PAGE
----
Examples of Passive Fire Protection for Your Building

Examples of Passive Fire Protection for Your Building

There are two main types of fire protection that buildings utilize: active and passive fire protection. Active fire protection methods require manual or automatic activation, but passive fire protection features provide constant protection. Learn more about these safety features and some examples of passive fire protection to consider for your own building.

Intumescent Paints/Fire Coatings

Fire-resistant coatings, also known as intumescent paints, are a type of chemical coating that painters apply to building materials. Painters apply this specialty coating to the building’s structural materials during the construction stage while they can access the building’s framework.

Intumescent paints provide passive fire protection because they always remain active. The chemicals in intumescent paints release when exposed to heat, and the coating expands up to 100 times its size, protecting the valuable building framework underneath. Learn more about intumescent paints to better understand how they could protect against fires in your building projects.


Fire compartmentation is another example of passive fire protection that contractors and architects incorporate into a building’s design. This process involves subdividing a building into small sections to strategically limit and contain the spread of a potential fire. If building owners and caretakers maintain these fire-resistant walls, ceilings, and flooring, compartmentation can defend certain areas of a building, such as fire escape routes and vulnerable areas.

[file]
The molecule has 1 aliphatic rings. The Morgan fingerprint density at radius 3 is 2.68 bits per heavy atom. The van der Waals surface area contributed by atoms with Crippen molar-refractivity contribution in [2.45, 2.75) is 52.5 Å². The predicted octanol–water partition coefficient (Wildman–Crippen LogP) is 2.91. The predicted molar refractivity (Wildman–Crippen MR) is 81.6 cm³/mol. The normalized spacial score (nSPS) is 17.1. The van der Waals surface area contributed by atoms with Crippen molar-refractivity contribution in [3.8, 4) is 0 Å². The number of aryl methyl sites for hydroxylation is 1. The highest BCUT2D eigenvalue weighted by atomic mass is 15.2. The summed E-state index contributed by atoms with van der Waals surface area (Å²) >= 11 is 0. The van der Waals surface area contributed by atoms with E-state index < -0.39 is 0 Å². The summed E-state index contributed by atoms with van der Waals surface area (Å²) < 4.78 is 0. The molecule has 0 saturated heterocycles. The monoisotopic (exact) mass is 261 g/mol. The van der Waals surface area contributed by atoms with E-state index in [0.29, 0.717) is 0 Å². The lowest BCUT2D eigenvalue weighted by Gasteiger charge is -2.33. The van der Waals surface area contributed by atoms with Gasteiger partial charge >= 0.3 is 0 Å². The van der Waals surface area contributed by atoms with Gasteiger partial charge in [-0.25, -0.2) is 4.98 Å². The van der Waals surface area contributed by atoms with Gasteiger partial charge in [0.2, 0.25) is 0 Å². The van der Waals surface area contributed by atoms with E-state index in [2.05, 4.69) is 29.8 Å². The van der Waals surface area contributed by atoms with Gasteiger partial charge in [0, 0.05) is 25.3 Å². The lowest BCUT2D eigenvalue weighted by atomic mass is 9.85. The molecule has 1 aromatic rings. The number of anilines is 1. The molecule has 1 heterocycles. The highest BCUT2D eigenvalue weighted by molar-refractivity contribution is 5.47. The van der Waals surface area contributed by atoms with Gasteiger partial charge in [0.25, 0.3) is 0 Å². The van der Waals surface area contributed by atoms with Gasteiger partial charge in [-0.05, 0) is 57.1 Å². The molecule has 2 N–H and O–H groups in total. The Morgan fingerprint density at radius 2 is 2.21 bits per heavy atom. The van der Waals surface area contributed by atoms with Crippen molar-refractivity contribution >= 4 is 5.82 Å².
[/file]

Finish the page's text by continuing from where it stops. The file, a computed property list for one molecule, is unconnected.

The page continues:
Fire Doors & Windows

Fire doors, windows, and other installations use sturdier materials than average installations. These materials are often fire-resistant and hold up to pressurized conditions. Builders install fire doors and windows with the building’s original construction or as an upgrade later. Building planners utilize fire doors as a clear means of exit when drafting emergency evacuation plans. Fire doors and windows also feature smoke seals, which help aid in compartmentation and prevent the spread of fire.

These examples of passive fire protection provide additional safety and peace of mind for your building’s occupants. If you’re a business owner or contractor planning a building or structure, remember these passive fire protection examples and utilize them alongside active fire safety installations.

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